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Stripetti squash is medium to large in size, averaging twenty centimeters in length and thirteen centimeters in diameter, and is oblong and cylindrical in shape with rounded ends. The smooth skin is mottled and streaked with green and yellow stripes running the length of the fruit and is connected to a rough, light brown stem. As the squash matures, its pale-yellow skin transforms into orange, and the skin will harden. The flesh is also pale yellow, thick, and dense, and encases a small central cavity containing stringy pulp and teardrop-shaped, cream-colored seeds. When cooked, Stripetti squash is tender, soft-textured, and has a sweet, nutty flavor similar to sweet potatoes.
Stripetti squash is available in the fall through winter.
Stripetti squash, botanically classified as Cucurbita pepo, is a hybrid winter squash and a member of the Cucurbitaceae family along with pumpkins and gourds. Stripetti squash is a cross between a delicata and a spaghetti squash and has the hard skin of spaghetti squash and the sweet-tasting flesh of delicata squash. A fairly new variety, Stripetti squash is favored for its soft flesh that can be formed into noodle-like strands to act as a substitute for spaghetti and for its sweet, nutty flavor.
Stripetti squash is high in vitamins A, B6, and B12, potassium, beta-carotene, and folate, and is a good source of vitamin C, calcium, manganese, vitamin K, iron, magnesium, and dietary fiber.
Stripetti squash is best suited for cooked applications such as roasting, boiling, and baking. The hard skin requires a sharp knife to penetrate, and after it has been cut lengthwise and the seeds and strings are removed, it can be roasted, cut-side down, microwaved or boiled to soften the flesh. Like spaghetti squash, the flesh will break up into long strands and can be used as a substitute for pasta mixed with cheese, herbs, seeds, or sauces. The flesh can also be chilled and used in cold salads, grain, or green salads, and it can be cubed and roasted like other hard squash varieties. Stripetti squash pairs well with onion, garlic, celery, red bell pepper, herbs and spices such as oregano, parsley, bay leaves, and Italian seasoning, meats such as beef, poultry, and sausage, lentils, tomatoes, and spinach. It will keep 3-6 months when stored whole in a cool, dark, and dry place. Cut pieces of Stripetti squash can be kept up to five days when stored in the refrigerator.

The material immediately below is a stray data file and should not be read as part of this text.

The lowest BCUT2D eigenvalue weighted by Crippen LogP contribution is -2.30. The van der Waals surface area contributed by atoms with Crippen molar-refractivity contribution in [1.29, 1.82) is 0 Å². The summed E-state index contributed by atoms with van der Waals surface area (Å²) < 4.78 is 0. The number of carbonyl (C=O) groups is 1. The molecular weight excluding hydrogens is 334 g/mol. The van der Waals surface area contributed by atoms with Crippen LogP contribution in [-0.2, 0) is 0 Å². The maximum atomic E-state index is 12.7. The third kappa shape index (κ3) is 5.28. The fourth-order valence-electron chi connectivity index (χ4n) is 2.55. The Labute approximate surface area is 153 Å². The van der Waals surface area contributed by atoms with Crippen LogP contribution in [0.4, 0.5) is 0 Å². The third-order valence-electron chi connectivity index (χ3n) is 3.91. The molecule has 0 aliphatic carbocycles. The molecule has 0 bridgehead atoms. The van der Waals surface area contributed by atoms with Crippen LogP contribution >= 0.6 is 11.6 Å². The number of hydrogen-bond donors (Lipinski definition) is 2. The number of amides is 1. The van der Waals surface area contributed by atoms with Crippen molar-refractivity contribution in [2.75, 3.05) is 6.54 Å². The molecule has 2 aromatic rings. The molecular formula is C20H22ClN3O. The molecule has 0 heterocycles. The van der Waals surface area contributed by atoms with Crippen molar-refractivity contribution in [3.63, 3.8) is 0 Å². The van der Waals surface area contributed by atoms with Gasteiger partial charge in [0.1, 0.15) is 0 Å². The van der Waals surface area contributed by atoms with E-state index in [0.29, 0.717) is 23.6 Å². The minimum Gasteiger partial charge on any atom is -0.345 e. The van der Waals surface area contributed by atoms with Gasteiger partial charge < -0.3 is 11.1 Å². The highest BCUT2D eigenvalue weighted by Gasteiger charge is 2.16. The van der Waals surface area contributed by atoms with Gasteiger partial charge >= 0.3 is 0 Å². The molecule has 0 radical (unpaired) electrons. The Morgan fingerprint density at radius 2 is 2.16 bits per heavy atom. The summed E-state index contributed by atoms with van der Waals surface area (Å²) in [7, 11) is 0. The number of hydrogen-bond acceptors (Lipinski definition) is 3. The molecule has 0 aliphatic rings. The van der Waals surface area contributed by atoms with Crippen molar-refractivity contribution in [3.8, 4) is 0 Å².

Stripetti squash was developed by a seed company in southeastern Colorado, a region rich in agricultural resources. It is one of the state’s most productive agricultural regions, with nearly 3,000 farms sitting on over 5.2 million acres of ranch and farmland. In addition to squash, Southeastern Colorado produces a large portion of the county’s wheat, melons, onions, and peppers.
Stripetti squash was developed by Hollar Seeds, a family-owned company in Rocky Ford, Colorado, who specializes in the breeding and development of new cucurbit varieties. The family-owned seed company does their own testing on new varieties and then sends the seeds to different farms around the world for testing. Stripetti squash is relatively new, having been introduced sometime after 2010. Seeds are available online, and mature Stripetti squash may be spotted at farmer’s markets or specialty stores in the United States and Europe.
Recipes that include Stripetti Squash. One is easiest, three is harder.
|Whitney Bond||Vegetarian Stuffed Squash|
|The Kitchen Paper||Brown Butter Herbed Stripetti Squash|
|The Healthy Foodie||Stripetti Squash "Au Gratin"|